Or “You know the first guy to do that died at the end?”
Or or, “What does your body do?”
In 49 BCE, Julius Caesar crossed the Rubicon, a river in the north of Italy, with one legion of men, initiating the armed conflict that eventually lead to him being declared dictator of the new Roman Empire.
In the intervening years, the phrase “crossing the Rubicon” has come to represent the moment at which a series of events is set in motion that cannot be undone. To Cross the Rubicon is to pass the point of reconsideration. Once you have crossed it, you’re committed.
My Husband suggested it as the name of my blog on writing, motherhood, and other relevant topics for a simple reason: on the day we decided to have a baby, we crossed the Rubicon and entered a new period in our lives, one I’ll be exploring here. Note, we didn’t cross the Rubicon the day we had a baby, we did it before that, back at the point where we decided that being parents was something we wanted to do. At that point of decision, we would always see ourselves in those terms — “parents”, “not yet parents”, “people who wanted to be parents and weren’t”. From that day to the day I delivered had an air of inevitability that was both comforting and annoying. It felt like I was on hold, just waiting for the next thing, for my foot to land on the other side of that decision.
While sitting on hold, I thought about what my New Normal would look like. I’m still thinking about it.
For the last few years, I’ve been an avid amateur writer. I’m happy being a non-professional writer. I write when I want about what I want without having to satisfy anyone other than myself. Writing is my own selfish thrill. Early in my pregnancy, I lost the urge to write on all levels. There were no new ideas, no energy to find them, and no time to scribble them down. I experienced, and am still experiencing, the temporary death of my creative spark that so many women writers have described.
When I read Woolf’s essay A Room of One’s Own, I never thought it would happen to me. It isn’t intentional, I’m not being purposely prevented from entertaining my creative light. It is merely…the nature of things, somehow. And that’s the worst of it, the way that as a woman, I simply…lose it. Not by anyone’s effort, but by noone’s effort. As my keyboard gathered more and more dust, I realized that my writing was something I had to fight for, not merely work at.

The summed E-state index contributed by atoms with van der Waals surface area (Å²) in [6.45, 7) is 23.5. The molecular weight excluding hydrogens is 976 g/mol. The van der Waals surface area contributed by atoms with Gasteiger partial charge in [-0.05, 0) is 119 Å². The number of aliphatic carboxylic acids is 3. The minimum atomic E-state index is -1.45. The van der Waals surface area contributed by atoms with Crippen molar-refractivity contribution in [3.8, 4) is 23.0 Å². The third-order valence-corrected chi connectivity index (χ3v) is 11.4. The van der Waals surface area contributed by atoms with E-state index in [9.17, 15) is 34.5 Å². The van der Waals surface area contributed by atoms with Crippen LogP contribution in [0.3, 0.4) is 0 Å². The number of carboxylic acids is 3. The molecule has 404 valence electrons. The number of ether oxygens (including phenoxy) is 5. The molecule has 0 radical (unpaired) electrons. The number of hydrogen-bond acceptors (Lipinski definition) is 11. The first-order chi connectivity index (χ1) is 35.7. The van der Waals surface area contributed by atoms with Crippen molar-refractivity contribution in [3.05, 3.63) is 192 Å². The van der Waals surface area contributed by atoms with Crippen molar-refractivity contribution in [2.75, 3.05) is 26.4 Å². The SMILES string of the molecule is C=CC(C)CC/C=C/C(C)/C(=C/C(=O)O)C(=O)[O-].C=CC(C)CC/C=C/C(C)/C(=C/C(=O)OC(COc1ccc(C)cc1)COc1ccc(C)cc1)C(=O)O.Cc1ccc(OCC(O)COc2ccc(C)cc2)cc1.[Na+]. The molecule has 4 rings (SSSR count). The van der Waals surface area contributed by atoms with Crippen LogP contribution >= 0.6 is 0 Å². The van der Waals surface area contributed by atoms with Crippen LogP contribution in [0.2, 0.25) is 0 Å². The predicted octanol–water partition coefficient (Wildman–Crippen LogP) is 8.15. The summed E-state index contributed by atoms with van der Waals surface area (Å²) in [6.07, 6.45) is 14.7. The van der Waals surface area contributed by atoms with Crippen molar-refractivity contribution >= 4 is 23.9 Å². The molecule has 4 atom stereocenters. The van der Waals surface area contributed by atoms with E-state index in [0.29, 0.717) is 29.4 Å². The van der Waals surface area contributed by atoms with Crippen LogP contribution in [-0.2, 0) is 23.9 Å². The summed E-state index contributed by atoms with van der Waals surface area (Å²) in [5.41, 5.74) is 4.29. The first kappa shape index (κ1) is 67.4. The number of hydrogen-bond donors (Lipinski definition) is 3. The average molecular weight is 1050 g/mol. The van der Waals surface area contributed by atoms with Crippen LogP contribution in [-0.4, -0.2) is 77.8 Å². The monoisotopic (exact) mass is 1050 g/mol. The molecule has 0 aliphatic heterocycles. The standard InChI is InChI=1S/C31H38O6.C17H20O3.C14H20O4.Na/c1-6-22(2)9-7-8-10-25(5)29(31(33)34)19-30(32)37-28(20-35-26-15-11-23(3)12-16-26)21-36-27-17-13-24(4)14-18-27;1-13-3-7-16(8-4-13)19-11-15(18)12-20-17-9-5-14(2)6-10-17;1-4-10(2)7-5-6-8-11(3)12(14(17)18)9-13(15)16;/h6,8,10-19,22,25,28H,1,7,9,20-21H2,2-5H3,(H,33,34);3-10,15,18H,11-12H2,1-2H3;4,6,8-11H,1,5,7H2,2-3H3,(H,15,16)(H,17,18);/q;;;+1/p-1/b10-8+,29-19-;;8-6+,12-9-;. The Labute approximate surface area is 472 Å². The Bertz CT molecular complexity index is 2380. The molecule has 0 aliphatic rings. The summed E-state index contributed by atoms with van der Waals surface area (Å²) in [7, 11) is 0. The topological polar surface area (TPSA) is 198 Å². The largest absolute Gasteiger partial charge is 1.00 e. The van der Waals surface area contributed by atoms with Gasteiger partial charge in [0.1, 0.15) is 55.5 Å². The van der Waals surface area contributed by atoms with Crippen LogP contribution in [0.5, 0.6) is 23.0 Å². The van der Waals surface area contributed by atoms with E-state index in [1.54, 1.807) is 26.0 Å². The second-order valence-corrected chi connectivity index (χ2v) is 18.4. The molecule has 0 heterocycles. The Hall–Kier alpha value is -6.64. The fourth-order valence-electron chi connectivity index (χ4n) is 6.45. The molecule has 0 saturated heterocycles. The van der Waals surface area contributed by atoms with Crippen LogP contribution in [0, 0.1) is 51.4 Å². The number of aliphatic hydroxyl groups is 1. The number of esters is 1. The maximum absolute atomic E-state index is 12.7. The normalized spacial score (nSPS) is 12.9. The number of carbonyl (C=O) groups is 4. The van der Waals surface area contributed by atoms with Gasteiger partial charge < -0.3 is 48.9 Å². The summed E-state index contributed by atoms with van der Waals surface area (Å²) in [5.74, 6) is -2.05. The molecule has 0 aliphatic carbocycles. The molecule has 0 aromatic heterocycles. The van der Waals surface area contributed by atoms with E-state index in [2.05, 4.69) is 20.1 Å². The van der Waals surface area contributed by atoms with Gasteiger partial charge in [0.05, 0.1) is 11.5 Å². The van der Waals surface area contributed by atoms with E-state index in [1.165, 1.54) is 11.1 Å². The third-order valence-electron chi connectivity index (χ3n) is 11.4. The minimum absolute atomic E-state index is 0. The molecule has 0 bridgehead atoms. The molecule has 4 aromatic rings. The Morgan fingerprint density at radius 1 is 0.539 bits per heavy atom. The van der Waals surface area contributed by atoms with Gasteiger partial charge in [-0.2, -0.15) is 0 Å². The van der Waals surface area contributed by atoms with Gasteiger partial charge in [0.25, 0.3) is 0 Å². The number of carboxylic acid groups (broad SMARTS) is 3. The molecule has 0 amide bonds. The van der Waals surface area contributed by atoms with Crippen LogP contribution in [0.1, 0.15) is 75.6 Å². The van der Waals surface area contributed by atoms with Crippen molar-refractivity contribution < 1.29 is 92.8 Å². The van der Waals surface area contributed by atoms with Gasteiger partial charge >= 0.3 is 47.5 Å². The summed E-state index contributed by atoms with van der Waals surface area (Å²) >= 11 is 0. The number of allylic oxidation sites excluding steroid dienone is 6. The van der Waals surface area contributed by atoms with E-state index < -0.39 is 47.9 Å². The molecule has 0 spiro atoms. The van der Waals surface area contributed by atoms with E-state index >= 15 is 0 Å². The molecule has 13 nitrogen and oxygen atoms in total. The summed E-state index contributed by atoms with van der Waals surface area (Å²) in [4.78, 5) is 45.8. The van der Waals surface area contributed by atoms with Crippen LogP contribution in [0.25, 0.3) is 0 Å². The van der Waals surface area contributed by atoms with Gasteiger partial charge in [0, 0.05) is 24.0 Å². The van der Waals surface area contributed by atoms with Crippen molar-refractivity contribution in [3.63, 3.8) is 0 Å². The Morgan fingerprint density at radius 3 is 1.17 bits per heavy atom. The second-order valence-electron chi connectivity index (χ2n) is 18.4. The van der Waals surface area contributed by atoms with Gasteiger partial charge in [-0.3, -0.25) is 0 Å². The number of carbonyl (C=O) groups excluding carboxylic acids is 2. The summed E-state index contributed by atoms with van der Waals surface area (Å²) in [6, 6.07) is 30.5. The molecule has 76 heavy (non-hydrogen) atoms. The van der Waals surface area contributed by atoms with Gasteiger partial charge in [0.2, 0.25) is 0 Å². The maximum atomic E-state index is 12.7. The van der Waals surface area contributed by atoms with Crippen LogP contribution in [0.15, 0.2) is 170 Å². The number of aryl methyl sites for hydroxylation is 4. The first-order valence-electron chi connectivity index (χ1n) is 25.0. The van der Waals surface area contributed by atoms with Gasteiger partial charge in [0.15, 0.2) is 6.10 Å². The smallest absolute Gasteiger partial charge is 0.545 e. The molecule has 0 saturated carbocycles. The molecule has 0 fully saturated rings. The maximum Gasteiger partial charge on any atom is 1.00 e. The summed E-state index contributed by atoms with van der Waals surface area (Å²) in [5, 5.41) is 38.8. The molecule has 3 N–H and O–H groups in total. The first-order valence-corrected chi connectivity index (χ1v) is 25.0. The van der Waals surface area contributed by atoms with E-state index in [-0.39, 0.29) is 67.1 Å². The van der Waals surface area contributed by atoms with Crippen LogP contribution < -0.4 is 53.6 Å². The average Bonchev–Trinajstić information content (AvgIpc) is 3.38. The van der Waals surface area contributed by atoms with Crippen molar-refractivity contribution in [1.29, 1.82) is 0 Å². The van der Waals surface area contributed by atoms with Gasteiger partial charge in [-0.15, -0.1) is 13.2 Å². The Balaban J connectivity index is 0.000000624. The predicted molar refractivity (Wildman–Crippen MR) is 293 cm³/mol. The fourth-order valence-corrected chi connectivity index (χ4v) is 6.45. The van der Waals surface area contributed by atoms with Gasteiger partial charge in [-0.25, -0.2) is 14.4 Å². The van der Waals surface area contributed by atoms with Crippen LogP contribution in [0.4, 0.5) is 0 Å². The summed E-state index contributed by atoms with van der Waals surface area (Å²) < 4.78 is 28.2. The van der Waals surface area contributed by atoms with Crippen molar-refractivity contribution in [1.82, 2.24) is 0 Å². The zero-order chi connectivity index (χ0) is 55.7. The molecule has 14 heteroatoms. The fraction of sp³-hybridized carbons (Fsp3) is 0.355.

I’ve spent the last months drawing up plans for what sort of parent I want to be, what sort of child I want to raise. Included in those plans is a plan for myself: I promised myself a room of my own in which to write. Not necessarily the best prose, not necessarily steadily, not necessarily fiction or non-fiction, but simply to write. I will not start out my child’s new life with the death of my interior one. To do so would be beyond irony.
So I establish this weblog as my own room. Initially I was torn as to whether I wanted to write about being a new mother or being a struggling writer. In further analysis I am both of these things, so I should write about both of them, along with all the other rampant identities I claim or have pushed upon me. I will allow myself to write about a wide variety of things, anything that seems worth writing about. I hope to even write fiction again one day. But for now, this blog will focus on my day to day: the mundane trials of getting out of bed, the miracles of bonding and breastfeeding, the constant search for a story worth reading or writing or hearing.
Thank you for reading. Thank you for observing as I change from just me (and my Husband), to just me plus one. We’ve crossed the Rubicon, the rest of the story is before us.